And finally, a song that will forever in my mind be associated with coming down, "Booze Me Up and Get Me High" from 2005:
A guy like me could get used to the red meat John Edwards is doling out, especially when it comes at the expense of a douchebag like Mitt Romney:
"The truth is Mitt Romney shouldn't pay lower taxes on the money he makes from his money than middle-class families pay on the money they make from hard work. Neither should I. We're both incredibly fortunate and we should pay our fair share.
"That's the big difference between people like Mitt Romney and me. Mitt Romney thinks he and his insider friends helped make America great, I think it's the hundreds of millions of Americans in the working class and middle class who make America great. It's these hard-working families who deserve a break and a chance to live the same American Dream as I have. That's what I'm fighting for, and that's what people like Mitt Romney have spent a lifetime fighting against."
The Oregon gang will be excited to hear that I'm going to see Mark H. and baby Q. this weekend when the come down from Philly for a visit. No word yet on whether the dissertating Mara F. will be joining them for the adventure.
A plurality of Republican's don't really know Giuliani beyond what they've seen on 9/11:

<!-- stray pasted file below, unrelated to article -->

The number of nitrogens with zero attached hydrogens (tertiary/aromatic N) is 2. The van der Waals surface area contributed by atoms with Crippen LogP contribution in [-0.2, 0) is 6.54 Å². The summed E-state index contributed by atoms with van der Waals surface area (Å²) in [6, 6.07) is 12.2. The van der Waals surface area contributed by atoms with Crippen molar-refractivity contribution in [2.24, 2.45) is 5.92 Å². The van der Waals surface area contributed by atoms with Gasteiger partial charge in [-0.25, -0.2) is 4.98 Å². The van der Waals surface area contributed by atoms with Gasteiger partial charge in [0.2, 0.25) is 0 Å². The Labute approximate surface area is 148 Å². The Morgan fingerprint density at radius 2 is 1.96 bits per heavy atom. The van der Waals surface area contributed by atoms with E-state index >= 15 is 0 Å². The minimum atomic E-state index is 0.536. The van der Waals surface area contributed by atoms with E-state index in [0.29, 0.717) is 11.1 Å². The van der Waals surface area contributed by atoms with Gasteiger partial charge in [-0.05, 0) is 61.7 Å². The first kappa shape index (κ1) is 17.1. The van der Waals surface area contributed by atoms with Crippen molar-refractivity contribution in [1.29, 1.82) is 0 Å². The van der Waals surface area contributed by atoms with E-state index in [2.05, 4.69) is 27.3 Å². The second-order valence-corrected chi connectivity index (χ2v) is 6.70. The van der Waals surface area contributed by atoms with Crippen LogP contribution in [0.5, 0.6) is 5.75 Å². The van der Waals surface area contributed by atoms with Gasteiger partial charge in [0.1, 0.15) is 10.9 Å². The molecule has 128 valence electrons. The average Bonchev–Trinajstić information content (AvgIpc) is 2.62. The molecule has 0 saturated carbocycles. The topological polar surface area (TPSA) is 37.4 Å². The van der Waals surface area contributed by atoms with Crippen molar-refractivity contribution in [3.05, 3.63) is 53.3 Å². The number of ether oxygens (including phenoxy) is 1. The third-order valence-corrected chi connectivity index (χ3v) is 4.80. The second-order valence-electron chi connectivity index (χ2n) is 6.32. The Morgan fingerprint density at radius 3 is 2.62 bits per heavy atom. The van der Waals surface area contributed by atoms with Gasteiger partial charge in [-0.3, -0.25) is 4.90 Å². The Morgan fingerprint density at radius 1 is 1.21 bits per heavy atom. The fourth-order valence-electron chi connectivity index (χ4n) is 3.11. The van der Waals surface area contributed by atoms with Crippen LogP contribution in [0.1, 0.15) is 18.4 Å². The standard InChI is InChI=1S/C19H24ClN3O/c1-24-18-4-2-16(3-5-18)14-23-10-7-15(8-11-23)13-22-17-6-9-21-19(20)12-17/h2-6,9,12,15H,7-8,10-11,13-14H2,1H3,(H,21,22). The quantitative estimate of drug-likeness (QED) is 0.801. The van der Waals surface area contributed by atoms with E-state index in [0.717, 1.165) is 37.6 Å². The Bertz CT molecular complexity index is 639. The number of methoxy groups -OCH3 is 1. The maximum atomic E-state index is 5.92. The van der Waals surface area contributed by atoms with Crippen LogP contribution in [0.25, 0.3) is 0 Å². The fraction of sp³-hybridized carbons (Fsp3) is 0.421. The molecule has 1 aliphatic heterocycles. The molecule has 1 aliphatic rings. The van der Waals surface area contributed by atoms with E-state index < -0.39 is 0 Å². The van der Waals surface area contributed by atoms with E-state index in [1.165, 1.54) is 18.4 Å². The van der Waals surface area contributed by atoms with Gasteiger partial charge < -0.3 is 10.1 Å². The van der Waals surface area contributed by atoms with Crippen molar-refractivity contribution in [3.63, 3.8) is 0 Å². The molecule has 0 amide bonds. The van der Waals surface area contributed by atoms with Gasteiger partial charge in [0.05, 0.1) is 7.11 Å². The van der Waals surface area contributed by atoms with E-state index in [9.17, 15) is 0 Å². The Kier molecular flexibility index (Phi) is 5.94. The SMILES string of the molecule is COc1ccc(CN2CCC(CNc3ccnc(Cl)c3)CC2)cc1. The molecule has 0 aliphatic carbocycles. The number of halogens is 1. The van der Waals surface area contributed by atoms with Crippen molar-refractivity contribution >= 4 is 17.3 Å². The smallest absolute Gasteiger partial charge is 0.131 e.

Republicans are more than willing to throw their "values" under the bus in order to remain in power.
Republicans still believe that the mere mention of "9/11" and anyone associated with that tragic day is enough to put the majority of the electorate into a catatonic haze where they'll pull the lever for any authoritarian jackass.
My bets are on numbers 2 and 3. Giuliani hasn't made any apologies for his cosmopolitanism (nor should he), and given that he still has the glow of 9/11 "leadership" on him, at least for Republicans, I think most of the GOoPers are willing to give him a pass in order to have someone in office who wants to kick some brown people's ass (both foreign and domestic).
Unfortunately for them, a growing majority of the country has learned that when Sept. 11 is invoked by Republicans, it's usually being used to make a steaming pile of horseshit smell like petunias. That air freshener ain't working anymore, and the stench of corruption, greed, and mismanagement that accompanies Rudy will only grow stronger as the campaign continues. And the truth of the matter is, his 9/11 performance left a lot to be desired: